Writing in the Workplace: Jesse O’Connor, Software Engineer at Meltwater

Welcome to “Writing in the Workplace.” This biweekly series will focus on how professionals-in any field of work- use writing. If there are industries you’d like us to spotlight or you’re interested in being featured, we’re only a tweet away!


Jesse O’Connor is software engineer at Meltwater in Manchester, NH. He graduated from the University of New Hampshire with a BS in computer science in 2013.1424311751731  

What mediums do you rely on for your writing?

Before any idea gets into my code, every possible scenario resulting from its addition must be considered; the easiest way to do this is on a whiteboard (think A Beautiful Mind). When I have a change in mind to help improve productivity for me and my fellow developers, I write up proposal documents and present them at our next community meeting. Outside of the people in my office, I also work with people in San-Francisco and Jaipur, India. With the California team members, I can usually get away with instant messages and a Skype call if I sense confusion; because my Indian coworkers are 10 hours ahead of us and would need to stay up very late to have face to face communication, I prefer to let them sleep and just descriptively email them instead.

Last but certainly not least, the code itself is where most of my writing takes place.

Describe your writing process20140420_162241

Code is a living thing, a manifestation of our product. My team needs to be extremely conscious of the code being let into a given project because there’s always potential for negative ramifications. Planning is the key to our success. When writing documentation, I try to explain whatever I’m saying as if I were teaching someone from scratch. I also try to use concepts that are well defined and can be looked up on Wikipedia: I’m not trying to reinvent the wheel.

What kind of feedback do you seek out for your writing?

I eagerly seek feedback for all of my writing at work, especially in my code. There is a common concept in development culture known as code review. It commonly means that a piece of functionality (code) cannot get into the product before a peer has reviewed it.

What has been your most challenging writing experience?

An instance involving communication between myself and an Indian team member. I was concerned about how she was implementing a feature so I emailed her about it. Emails turned into phone calls, and I found her very difficult to understand. When I would say “What was that?” or “I didn’t understand,” she would think that she needed to repeat what she’d already said using different words: what I wanted was the same content delivered slower and more clearly. After some cultural awareness research and trial and error, I’ve found that my previous confusion can be avoided by being very explicit and simply saying  “can you please slow down.”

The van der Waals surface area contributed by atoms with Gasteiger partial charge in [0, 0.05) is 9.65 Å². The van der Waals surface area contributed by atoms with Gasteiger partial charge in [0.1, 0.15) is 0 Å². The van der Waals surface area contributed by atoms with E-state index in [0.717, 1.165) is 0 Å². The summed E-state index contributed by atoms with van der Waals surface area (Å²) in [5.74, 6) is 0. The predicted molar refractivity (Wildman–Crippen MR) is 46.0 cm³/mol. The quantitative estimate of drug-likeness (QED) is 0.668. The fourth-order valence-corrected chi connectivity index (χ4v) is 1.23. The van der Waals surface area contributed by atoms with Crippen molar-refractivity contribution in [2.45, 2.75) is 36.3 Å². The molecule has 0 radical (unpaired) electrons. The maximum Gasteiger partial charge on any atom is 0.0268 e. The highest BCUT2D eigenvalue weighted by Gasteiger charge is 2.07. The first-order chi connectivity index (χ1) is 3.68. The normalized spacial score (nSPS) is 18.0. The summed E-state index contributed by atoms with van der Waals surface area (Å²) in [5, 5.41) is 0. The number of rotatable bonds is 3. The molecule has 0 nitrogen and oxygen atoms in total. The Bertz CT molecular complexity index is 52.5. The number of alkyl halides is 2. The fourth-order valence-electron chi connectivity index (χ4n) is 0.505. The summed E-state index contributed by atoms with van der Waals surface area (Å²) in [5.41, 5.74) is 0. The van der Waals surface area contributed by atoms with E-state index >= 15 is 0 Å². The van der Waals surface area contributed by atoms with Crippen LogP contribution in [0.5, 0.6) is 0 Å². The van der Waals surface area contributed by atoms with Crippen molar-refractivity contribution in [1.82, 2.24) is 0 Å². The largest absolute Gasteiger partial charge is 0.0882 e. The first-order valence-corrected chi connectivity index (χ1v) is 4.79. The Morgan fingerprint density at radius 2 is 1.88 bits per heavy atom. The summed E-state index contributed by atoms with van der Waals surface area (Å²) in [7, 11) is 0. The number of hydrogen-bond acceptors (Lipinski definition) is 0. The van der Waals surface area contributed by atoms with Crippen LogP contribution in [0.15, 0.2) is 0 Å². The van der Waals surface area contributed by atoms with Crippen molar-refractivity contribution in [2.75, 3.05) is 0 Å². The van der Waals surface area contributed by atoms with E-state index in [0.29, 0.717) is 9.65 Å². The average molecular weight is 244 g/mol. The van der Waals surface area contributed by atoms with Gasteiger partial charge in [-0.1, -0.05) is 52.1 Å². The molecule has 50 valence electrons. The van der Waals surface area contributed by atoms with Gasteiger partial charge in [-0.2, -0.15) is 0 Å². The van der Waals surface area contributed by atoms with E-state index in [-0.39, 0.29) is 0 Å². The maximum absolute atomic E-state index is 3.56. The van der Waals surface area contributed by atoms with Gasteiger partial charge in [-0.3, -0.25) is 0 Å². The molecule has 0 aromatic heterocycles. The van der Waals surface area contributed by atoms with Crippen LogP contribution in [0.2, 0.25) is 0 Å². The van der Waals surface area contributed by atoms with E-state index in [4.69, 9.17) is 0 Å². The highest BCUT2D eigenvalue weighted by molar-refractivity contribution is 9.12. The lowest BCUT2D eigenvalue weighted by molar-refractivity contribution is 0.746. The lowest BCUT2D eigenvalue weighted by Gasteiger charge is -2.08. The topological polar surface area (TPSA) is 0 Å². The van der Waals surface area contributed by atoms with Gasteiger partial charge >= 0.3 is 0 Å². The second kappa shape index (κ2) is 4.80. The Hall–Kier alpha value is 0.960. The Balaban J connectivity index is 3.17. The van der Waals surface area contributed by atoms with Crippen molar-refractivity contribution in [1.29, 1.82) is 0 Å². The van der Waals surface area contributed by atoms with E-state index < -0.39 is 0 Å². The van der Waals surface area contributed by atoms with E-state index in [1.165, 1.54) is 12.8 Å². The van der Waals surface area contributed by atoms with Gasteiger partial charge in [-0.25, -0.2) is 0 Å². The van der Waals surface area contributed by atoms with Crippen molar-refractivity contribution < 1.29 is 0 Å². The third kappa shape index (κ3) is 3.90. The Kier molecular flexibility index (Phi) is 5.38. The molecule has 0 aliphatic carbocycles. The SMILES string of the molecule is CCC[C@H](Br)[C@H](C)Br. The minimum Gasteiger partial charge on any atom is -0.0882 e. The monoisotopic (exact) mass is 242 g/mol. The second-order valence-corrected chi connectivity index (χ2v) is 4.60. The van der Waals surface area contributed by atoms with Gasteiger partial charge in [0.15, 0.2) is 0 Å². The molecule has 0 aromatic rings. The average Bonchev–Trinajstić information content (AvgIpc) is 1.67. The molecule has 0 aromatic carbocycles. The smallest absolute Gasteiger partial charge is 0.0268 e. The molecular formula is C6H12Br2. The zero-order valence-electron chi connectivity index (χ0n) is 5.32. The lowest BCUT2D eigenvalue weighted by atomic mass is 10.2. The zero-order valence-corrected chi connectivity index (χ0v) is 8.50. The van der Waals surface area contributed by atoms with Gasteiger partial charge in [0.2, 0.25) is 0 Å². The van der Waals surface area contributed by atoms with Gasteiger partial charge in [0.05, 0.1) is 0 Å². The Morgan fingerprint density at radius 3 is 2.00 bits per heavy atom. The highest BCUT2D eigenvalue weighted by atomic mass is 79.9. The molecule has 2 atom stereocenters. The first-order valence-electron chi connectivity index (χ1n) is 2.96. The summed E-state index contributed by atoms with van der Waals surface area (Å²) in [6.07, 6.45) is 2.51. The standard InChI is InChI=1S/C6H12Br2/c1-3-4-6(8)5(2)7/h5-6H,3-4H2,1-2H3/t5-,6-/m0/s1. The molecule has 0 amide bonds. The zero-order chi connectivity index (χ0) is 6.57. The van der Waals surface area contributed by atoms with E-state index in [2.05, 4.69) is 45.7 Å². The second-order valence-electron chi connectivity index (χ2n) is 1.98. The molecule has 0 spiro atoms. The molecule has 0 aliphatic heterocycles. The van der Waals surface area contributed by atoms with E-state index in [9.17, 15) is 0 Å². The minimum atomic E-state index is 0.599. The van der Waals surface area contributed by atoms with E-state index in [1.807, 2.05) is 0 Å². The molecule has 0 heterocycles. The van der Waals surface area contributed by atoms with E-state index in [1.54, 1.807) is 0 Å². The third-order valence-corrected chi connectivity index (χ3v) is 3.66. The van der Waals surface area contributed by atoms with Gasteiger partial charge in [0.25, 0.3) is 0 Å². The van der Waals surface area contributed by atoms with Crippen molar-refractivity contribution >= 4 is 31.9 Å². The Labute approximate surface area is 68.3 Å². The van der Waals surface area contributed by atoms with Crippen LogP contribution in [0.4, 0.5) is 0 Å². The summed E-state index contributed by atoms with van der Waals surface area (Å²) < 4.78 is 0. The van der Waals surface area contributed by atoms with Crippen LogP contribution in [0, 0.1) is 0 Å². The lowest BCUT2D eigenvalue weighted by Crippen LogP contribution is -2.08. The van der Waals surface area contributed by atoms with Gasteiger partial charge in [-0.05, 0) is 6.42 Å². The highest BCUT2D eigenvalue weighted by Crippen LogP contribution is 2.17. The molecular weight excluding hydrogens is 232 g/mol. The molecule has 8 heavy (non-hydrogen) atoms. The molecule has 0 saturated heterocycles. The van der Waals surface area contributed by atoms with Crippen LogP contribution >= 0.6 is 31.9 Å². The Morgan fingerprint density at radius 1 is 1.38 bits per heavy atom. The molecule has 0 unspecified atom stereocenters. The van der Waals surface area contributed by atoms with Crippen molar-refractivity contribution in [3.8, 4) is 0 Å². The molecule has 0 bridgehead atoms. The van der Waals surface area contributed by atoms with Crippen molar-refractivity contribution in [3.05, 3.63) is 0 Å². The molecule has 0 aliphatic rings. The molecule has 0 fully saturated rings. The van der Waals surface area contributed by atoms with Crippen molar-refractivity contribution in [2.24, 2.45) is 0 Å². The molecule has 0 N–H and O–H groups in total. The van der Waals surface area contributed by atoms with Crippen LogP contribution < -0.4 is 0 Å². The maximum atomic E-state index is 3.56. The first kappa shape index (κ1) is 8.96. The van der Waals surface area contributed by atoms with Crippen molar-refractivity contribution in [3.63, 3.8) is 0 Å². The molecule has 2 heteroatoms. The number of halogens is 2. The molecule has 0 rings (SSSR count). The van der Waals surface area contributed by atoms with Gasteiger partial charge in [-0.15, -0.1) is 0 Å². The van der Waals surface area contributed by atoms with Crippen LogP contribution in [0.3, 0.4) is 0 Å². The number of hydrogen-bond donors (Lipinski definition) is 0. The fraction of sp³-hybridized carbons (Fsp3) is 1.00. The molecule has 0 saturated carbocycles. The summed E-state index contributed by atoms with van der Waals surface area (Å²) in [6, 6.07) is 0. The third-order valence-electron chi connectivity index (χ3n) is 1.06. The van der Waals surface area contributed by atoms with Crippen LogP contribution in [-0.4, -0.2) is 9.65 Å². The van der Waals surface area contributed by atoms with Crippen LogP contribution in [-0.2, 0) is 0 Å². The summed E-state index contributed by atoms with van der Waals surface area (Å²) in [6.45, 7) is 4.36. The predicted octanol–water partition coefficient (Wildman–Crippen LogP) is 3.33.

What has been your most meaningful writing experience?

Outside of what I mentioned above, I’d say a proposal I had for an architectural change t20140922_152523he code on a project I was collaborating on; it was a mutation that, though small, increased efficiency team-wide.

What’s your favorite way to procrastinate?

Easy: Web surf. If one article is interesting, there’s always a link to another one hidden somewhere. Otherwise, I just like to think. I just started a project with a coworker outside of work; to complete it I need to learn new technologies. It’s extremely satisfying to take a break from work to research these new tools.

Do you listen to music while writing? What kind?

Hell yeah. All day. When I don’t need to meet with anyone and I have no confusion on what I need to do, I am able to just pop my headphones on and float to music land. Coding becomes a pretty absorbing thing. You forget that you’re sitting in a chair typing, and that your looking at an artificial display; you are just building, exploring the rules of the world your building in, and everything is part of the experience, Including the music. Oh, and I typically listen to bluesy alternative. Definitely music with lyrics.

Most important book you’ve read?

I have not read very many books on computer science but I definitely plan on getting around to doing so. There are a few “Grandfathers of Computer Science” whose works I need to read. But I would say the most important book that I’ve read to date in regards to work is titled Effective Communication. It was a brilliant book that helps me spot instances of miscommunication much sooner that I ever could have previously.

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